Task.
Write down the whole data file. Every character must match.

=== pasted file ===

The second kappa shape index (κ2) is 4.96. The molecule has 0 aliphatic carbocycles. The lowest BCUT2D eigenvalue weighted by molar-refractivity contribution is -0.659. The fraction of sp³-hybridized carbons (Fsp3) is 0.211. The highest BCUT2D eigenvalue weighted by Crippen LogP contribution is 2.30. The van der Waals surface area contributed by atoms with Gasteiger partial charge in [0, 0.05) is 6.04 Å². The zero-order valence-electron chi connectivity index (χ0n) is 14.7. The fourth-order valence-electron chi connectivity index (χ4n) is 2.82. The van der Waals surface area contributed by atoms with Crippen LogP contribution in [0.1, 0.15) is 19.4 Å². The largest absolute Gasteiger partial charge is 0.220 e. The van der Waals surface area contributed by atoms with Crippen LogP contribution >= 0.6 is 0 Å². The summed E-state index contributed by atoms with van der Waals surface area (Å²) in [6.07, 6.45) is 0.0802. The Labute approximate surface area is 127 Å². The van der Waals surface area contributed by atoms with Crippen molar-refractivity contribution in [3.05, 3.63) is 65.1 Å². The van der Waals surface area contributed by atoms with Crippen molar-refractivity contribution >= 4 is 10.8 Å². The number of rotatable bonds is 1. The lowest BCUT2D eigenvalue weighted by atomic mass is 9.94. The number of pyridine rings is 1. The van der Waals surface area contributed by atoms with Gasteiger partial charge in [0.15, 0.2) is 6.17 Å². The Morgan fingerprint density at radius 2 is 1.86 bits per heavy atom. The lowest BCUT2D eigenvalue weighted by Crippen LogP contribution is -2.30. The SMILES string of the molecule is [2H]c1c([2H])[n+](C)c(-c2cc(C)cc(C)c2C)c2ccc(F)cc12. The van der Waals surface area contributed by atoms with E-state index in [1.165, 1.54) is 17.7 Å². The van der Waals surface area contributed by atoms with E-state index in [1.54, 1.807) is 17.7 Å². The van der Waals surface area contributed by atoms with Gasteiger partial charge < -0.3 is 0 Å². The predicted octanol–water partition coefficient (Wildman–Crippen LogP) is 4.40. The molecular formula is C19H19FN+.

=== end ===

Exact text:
The second kappa shape index (κ2) is 4.96. The molecule has 0 aliphatic carbocycles. The lowest BCUT2D eigenvalue weighted by molar-refractivity contribution is -0.659. The fraction of sp³-hybridized carbons (Fsp3) is 0.211. The highest BCUT2D eigenvalue weighted by Crippen LogP contribution is 2.30. The van der Waals surface area contributed by atoms with Gasteiger partial charge in [0, 0.05) is 6.04 Å². The zero-order valence-electron chi connectivity index (χ0n) is 14.7. The fourth-order valence-electron chi connectivity index (χ4n) is 2.82. The van der Waals surface area contributed by atoms with Crippen LogP contribution in [0.1, 0.15) is 19.4 Å². The largest absolute Gasteiger partial charge is 0.220 e. The van der Waals surface area contributed by atoms with Crippen LogP contribution >= 0.6 is 0 Å². The summed E-state index contributed by atoms with van der Waals surface area (Å²) in [6.07, 6.45) is 0.0802. The Labute approximate surface area is 127 Å². The van der Waals surface area contributed by atoms with Crippen molar-refractivity contribution in [3.05, 3.63) is 65.1 Å². The van der Waals surface area contributed by atoms with Crippen molar-refractivity contribution >= 4 is 10.8 Å². The number of rotatable bonds is 1. The lowest BCUT2D eigenvalue weighted by atomic mass is 9.94. The number of pyridine rings is 1. The van der Waals surface area contributed by atoms with Gasteiger partial charge in [0.15, 0.2) is 6.17 Å². The Morgan fingerprint density at radius 2 is 1.86 bits per heavy atom. The lowest BCUT2D eigenvalue weighted by Crippen LogP contribution is -2.30. The SMILES string of the molecule is [2H]c1c([2H])[n+](C)c(-c2cc(C)cc(C)c2C)c2ccc(F)cc12. The van der Waals surface area contributed by atoms with E-state index in [1.165, 1.54) is 17.7 Å². The van der Waals surface area contributed by atoms with E-state index in [1.54, 1.807) is 17.7 Å². The van der Waals surface area contributed by atoms with Gasteiger partial charge < -0.3 is 0 Å². The predicted octanol–water partition coefficient (Wildman–Crippen LogP) is 4.40. The molecular formula is C19H19FN+.